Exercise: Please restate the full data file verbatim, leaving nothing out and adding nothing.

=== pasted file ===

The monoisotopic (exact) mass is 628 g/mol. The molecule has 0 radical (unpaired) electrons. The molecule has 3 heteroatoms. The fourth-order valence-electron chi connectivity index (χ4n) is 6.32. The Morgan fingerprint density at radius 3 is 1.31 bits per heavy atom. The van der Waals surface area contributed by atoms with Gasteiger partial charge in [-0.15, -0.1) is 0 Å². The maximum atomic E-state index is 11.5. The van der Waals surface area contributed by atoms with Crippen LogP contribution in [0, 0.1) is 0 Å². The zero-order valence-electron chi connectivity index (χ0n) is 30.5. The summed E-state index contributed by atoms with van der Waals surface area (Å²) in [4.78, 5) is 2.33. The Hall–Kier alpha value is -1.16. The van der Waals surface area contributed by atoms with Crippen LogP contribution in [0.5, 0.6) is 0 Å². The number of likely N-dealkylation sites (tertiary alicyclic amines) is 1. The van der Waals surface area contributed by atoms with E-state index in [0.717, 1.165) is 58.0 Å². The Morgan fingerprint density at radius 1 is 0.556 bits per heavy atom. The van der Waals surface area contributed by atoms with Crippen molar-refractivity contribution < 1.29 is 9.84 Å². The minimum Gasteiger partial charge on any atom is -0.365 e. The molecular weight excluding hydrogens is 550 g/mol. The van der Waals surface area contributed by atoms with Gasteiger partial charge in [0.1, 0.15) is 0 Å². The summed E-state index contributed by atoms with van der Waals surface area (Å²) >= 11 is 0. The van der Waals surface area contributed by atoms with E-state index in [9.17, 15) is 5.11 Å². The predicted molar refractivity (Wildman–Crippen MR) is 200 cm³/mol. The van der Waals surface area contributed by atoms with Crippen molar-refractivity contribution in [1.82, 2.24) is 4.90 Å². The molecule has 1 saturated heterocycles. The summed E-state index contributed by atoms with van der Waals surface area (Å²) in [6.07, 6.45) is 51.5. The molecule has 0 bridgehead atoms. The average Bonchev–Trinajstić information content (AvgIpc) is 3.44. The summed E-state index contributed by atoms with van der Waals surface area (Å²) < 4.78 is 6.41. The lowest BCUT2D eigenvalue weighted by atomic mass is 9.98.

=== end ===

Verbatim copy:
The monoisotopic (exact) mass is 628 g/mol. The molecule has 0 radical (unpaired) electrons. The molecule has 3 heteroatoms. The fourth-order valence-electron chi connectivity index (χ4n) is 6.32. The Morgan fingerprint density at radius 3 is 1.31 bits per heavy atom. The van der Waals surface area contributed by atoms with Gasteiger partial charge in [-0.15, -0.1) is 0 Å². The maximum atomic E-state index is 11.5. The van der Waals surface area contributed by atoms with Crippen LogP contribution in [0, 0.1) is 0 Å². The zero-order valence-electron chi connectivity index (χ0n) is 30.5. The summed E-state index contributed by atoms with van der Waals surface area (Å²) in [4.78, 5) is 2.33. The Hall–Kier alpha value is -1.16. The van der Waals surface area contributed by atoms with Crippen LogP contribution in [0.5, 0.6) is 0 Å². The number of likely N-dealkylation sites (tertiary alicyclic amines) is 1. The van der Waals surface area contributed by atoms with E-state index in [0.717, 1.165) is 58.0 Å². The Morgan fingerprint density at radius 1 is 0.556 bits per heavy atom. The van der Waals surface area contributed by atoms with Crippen molar-refractivity contribution < 1.29 is 9.84 Å². The minimum Gasteiger partial charge on any atom is -0.365 e. The molecular weight excluding hydrogens is 550 g/mol. The van der Waals surface area contributed by atoms with Gasteiger partial charge in [0.1, 0.15) is 0 Å². The summed E-state index contributed by atoms with van der Waals surface area (Å²) >= 11 is 0. The van der Waals surface area contributed by atoms with E-state index in [9.17, 15) is 5.11 Å². The predicted molar refractivity (Wildman–Crippen MR) is 200 cm³/mol. The van der Waals surface area contributed by atoms with Crippen molar-refractivity contribution in [1.82, 2.24) is 4.90 Å². The molecule has 1 saturated heterocycles. The summed E-state index contributed by atoms with van der Waals surface area (Å²) in [6.07, 6.45) is 51.5. The molecule has 0 bridgehead atoms. The average Bonchev–Trinajstić information content (AvgIpc) is 3.44. The summed E-state index contributed by atoms with van der Waals surface area (Å²) < 4.78 is 6.41. The lowest BCUT2D eigenvalue weighted by atomic mass is 9.98.